Archive for August, 2011|Monthly archive page

EI: Andres Bonifacio Act of 2011 / House Bill 4353

In Issues| Isyu, Opinion | Opinyon on August 20, 2011 at 9:22 pm

Here are my answers to an email interview by Rachel C. Barawid, Reporter, Manila Bulletin Students and Campuses Section. July 10, 2011. Her questions are italicized here. Read her article “Teaching Bonifacio” by clicking on this link: http://mb.com.ph/articles/327687/teaching-bonifacio. Many thanks! 🙂

On the Andres Bonifacio Act of 2011 or House Bill 4353 filed by Kabataan Partylist Cong. Raymond Palatino

by Mykel Andrada

1. First of all, are you in favor of this bill? Why or why not?
Yes. I am very much in favor of the bill being proposed by Cong. Palatino of Kabataan Partylist. It is about time to include in our educational system a more comprehensive teaching of the life, works, theories and praxis of Andres Bonifacio, as the foremost plebeian and nationalist (read: anti-colonial and anti-imperialist) who shaped and continue to hone the consciousness of so many Filipinos from the Spanish times up to the present. Bonifacio’s personal and political life experiences are representative of the experiences of the majority of the population of the country, then and now. Needless to say, Bonifacio is very much relevant today as he was centuries ago.

2. How effective is the Rizal course that is being taught in UP through the P.I. 100? Do you think the Bonifacio subject, if approved, would be as effective as the Rizal course?

Teaching any course or subject cannot just be simply summarized in one syllabus or in one teaching semester. Aside from the syllabus that provides an outline of ideas and concepts to be discussed in class, other factors that need to be included in assessing the effectiveness of the teaching of Rizal course are (a) the mindset of the teacher, (b) the pedagogical methods or teaching strategies, (3) the availability of textbooks and other materials, and (d) the will and openness to learn the course. PI 100 or Philippine Institutions 100: The Life and Works of Jose Rizal, a 3-unit course required for all UP undergraduate students, is only as good or effective as the factors I have stated above. It means that the teaching of the said Rizal course varies depending mostly on the instructor handling it. There are PI 100 classes that dwell on the most basic life and work details of Rizal such as his childhood, his socio-political and cultural background, and his life and works produced as an expatriate scholar, but do not necessarily connect these ideas to the present condition of the Philippines in order to further the formation of a more transgressive Filipino nationalist ideology. There are classes that only dwell on idolizing Rizal, without critically discussing the political implications of his life and works. There are instructors, however, who really historically define Rizal as a propagandist, a revolutionary, and go as far as unfurling how Rizal is being used by recent governments to defend the status quo and by businesses to sell their products. This means that to effectively and comprehensively teach a Rizal or Bonifacio course, or any course for that matter, it entails a continuing education even on the part of the instructors handling the course, to not just simply consider Rizal or Bonifacio or any other hero as a historical artifact but to transgressively showcase how their lives and works are necessary for raising the social consciousness of our youth and our people so that they may engage themselves in collectively and genuinely serving our nation.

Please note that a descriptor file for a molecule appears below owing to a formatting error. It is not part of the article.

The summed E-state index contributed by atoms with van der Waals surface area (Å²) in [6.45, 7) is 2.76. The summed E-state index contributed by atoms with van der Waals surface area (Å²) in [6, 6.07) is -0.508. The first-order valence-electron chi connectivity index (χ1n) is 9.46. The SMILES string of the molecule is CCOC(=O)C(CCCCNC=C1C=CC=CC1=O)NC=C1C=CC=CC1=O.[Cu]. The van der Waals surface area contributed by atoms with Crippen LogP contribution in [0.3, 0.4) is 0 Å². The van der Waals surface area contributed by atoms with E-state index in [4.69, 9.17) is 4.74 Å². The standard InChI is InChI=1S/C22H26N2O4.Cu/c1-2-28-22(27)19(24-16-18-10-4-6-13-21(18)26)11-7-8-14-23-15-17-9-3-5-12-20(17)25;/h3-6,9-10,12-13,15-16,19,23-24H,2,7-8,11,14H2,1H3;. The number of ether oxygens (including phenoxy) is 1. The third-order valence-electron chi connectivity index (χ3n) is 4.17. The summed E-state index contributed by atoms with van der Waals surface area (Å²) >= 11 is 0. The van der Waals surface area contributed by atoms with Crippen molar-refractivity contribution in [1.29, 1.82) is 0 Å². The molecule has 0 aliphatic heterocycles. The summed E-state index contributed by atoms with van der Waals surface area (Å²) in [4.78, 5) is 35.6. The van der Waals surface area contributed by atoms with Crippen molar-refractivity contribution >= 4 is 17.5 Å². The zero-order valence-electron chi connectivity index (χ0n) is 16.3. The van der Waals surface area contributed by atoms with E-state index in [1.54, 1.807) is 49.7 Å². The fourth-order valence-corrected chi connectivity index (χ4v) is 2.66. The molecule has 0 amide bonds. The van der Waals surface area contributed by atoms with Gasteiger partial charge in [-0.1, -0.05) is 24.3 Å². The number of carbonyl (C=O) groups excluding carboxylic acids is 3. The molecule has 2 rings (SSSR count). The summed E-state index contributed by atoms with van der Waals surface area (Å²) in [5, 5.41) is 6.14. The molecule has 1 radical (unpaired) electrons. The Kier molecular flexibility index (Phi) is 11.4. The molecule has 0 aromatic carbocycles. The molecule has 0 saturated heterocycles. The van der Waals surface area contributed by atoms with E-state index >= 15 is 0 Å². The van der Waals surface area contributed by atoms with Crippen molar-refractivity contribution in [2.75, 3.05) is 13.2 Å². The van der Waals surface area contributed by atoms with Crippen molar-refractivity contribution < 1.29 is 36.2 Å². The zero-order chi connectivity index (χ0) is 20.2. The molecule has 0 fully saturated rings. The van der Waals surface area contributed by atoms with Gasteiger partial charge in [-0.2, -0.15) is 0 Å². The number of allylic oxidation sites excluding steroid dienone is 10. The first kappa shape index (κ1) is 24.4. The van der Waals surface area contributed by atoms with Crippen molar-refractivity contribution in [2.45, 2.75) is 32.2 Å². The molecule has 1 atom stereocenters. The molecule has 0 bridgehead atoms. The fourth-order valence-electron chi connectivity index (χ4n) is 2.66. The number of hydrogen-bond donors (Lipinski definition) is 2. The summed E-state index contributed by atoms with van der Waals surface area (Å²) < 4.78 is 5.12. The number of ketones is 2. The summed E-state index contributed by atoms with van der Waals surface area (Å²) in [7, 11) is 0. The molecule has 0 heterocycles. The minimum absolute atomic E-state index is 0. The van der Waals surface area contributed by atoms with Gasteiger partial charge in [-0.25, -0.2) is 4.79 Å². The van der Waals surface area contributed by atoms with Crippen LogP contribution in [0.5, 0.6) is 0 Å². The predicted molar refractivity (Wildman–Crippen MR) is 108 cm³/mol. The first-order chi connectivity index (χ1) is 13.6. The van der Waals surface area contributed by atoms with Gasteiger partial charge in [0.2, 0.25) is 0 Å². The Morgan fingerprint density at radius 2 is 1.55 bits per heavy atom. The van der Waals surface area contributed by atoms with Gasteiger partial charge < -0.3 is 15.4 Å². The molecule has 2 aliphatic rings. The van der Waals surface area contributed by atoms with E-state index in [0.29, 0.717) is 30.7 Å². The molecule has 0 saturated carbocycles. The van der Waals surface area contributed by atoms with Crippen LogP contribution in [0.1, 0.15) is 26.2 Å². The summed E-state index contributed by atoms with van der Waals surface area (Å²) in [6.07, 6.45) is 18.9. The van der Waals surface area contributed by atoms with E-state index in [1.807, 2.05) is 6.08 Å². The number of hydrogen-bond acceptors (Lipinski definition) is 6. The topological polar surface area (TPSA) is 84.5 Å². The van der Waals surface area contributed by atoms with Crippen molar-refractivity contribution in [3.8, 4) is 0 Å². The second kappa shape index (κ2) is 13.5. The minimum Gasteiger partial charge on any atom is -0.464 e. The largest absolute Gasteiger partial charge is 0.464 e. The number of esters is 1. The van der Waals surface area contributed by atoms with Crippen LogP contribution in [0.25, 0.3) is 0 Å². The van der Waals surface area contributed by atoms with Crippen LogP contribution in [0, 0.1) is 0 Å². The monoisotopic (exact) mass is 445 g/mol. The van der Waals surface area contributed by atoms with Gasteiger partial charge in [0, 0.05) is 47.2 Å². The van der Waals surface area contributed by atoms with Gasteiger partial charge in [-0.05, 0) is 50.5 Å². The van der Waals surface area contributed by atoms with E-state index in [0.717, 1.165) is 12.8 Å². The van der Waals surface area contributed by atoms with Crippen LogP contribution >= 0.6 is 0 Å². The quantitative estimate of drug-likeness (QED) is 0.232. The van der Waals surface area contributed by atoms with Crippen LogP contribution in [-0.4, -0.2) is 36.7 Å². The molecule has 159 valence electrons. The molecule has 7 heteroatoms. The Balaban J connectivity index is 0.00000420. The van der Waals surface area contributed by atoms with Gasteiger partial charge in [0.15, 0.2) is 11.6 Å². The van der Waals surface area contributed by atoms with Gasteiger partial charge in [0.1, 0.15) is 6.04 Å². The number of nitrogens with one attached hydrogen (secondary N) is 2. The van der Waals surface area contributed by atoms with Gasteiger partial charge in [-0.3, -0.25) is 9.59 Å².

3. Cong. Palatino told me that in the 1950s when the Rizal bill was initiated, the life of other heroes were also supposed to be included in the subject but the teaching eventually stopped at Rizal. Are you aware of this Prof? If yes, can you please shed light on the matter?

In UP, for example, the reason why the Rizal course is named Philippine Institutions 100 is because it means that Rizal is considered as one of the Philippine Institutions among the many Philippine Institutions that we have such as Bonifacio, Apolinario Mabini, Emilio Jacinto, Gabriela Silang, and others. This means that there should be a PI 101, PI 102, etc. The government then should support the Bonifacio Bill by Palatino because it addresses the need to teach Bonifacio as one of the leading Philippine Institutions. In teaching PI 100 in UP, me and some of my colleagues do not only dwell on Rizal’s life and works. We critically and creatively connect Rizal with the lives and works of other Philippine Institutions such as Bonifacio, Mabini, Jacinto, and the like, in order to compare how they addressed the same issues that Rizal encountered.

4. Cong. Palatino said in his bill that the Rizal and Bonifacio lessons can be taught separately for half a semester or a separate course altogether can be created on the life and teachings of Bonifacio. Do you think this is feasible? How do you think the Bonifacio subject should be taught?

It is in my opinion that there should be a separate Bonifacio course, in order to break the very archaic notion of pitting Rizal and Bonifacio with each other. They are products of their times and social classes, so we must study them according to the said parameters. But of course, if this is not feasible, it wouldn’t hurt to teach Rizal and Bonifacio in one subject. The main argument would to draw from their life and works their specific contributions in the understanding of the various brands of nationalism before, during and after the Spanish colonial occupation.

5. What do you suggest should be the content of the course, and lesson plan? and 6. Are there enough materials on Bonifacio? Are they accessible like those of Rizal?

There are so many materials on Bonifacio — his essays, literary works, monuments, places named after him, interviews with his descendants, etc. Moreover, Bonifacio is interpreted and represented in various forms in the age of electronic and digital technology. Also, Bonifacio’s life and works are found in the oral tradition. Fragments of his works could be found in present-day children’s games and songs, in regional magazines, in school oratorical competitions, etc. Bonifacio is everywhere!

7. How important is this bill? and 8. According to Palatino, his bill aims to revive the spirit of nationalism among the youth, in particular the two brands of nationalism, peaceful revolt espoused by Rizal and militant nationalism by Bonifacio. Do you agree? Why or why not? and 9.  What’s the best lesson that we can learn from the life and works of Andres Bonifacio? How can he be relevant to the youth?